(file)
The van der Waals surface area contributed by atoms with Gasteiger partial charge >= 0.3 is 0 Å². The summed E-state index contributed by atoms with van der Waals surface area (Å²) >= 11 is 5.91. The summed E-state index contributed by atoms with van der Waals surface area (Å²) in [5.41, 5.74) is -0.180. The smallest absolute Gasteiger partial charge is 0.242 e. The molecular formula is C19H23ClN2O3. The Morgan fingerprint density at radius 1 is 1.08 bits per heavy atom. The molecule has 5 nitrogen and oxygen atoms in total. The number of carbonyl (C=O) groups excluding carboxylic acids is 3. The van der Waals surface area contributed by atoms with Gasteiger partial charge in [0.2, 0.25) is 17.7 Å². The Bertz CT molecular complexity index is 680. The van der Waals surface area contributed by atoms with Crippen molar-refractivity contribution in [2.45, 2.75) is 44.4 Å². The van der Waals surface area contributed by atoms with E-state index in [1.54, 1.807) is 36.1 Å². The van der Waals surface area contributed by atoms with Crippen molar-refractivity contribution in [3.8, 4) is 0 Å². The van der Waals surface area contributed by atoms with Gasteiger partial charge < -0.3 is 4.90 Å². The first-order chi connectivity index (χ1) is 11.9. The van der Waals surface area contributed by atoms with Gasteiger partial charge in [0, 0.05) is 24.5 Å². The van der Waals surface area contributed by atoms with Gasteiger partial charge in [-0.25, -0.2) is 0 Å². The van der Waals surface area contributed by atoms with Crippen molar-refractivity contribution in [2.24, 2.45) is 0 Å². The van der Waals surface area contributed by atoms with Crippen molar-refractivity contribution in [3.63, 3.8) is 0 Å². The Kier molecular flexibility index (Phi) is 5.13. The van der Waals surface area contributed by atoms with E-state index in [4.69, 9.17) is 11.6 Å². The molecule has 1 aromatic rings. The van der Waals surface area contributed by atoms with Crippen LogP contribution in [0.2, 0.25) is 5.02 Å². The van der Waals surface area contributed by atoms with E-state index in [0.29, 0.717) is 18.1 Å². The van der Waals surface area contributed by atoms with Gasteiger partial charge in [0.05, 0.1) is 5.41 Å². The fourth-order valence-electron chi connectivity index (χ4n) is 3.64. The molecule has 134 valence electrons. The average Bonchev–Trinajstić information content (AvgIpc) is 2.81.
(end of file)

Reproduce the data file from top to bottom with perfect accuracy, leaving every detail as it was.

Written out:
The van der Waals surface area contributed by atoms with Gasteiger partial charge >= 0.3 is 0 Å². The summed E-state index contributed by atoms with van der Waals surface area (Å²) >= 11 is 5.91. The summed E-state index contributed by atoms with van der Waals surface area (Å²) in [5.41, 5.74) is -0.180. The smallest absolute Gasteiger partial charge is 0.242 e. The molecular formula is C19H23ClN2O3. The Morgan fingerprint density at radius 1 is 1.08 bits per heavy atom. The molecule has 5 nitrogen and oxygen atoms in total. The number of carbonyl (C=O) groups excluding carboxylic acids is 3. The van der Waals surface area contributed by atoms with Gasteiger partial charge in [0.2, 0.25) is 17.7 Å². The Bertz CT molecular complexity index is 680. The van der Waals surface area contributed by atoms with Crippen molar-refractivity contribution in [2.45, 2.75) is 44.4 Å². The van der Waals surface area contributed by atoms with E-state index in [1.54, 1.807) is 36.1 Å². The van der Waals surface area contributed by atoms with Crippen molar-refractivity contribution in [3.8, 4) is 0 Å². The van der Waals surface area contributed by atoms with Gasteiger partial charge < -0.3 is 4.90 Å². The first-order chi connectivity index (χ1) is 11.9. The van der Waals surface area contributed by atoms with Gasteiger partial charge in [0, 0.05) is 24.5 Å². The van der Waals surface area contributed by atoms with Gasteiger partial charge in [-0.25, -0.2) is 0 Å². The van der Waals surface area contributed by atoms with Crippen molar-refractivity contribution in [2.24, 2.45) is 0 Å². The van der Waals surface area contributed by atoms with Crippen molar-refractivity contribution in [3.63, 3.8) is 0 Å². The Kier molecular flexibility index (Phi) is 5.13. The van der Waals surface area contributed by atoms with E-state index in [4.69, 9.17) is 11.6 Å². The molecule has 1 aromatic rings. The van der Waals surface area contributed by atoms with Crippen LogP contribution in [0.2, 0.25) is 5.02 Å². The van der Waals surface area contributed by atoms with E-state index in [0.29, 0.717) is 18.1 Å². The van der Waals surface area contributed by atoms with Gasteiger partial charge in [0.05, 0.1) is 5.41 Å². The fourth-order valence-electron chi connectivity index (χ4n) is 3.64. The molecule has 134 valence electrons. The average Bonchev–Trinajstić information content (AvgIpc) is 2.81.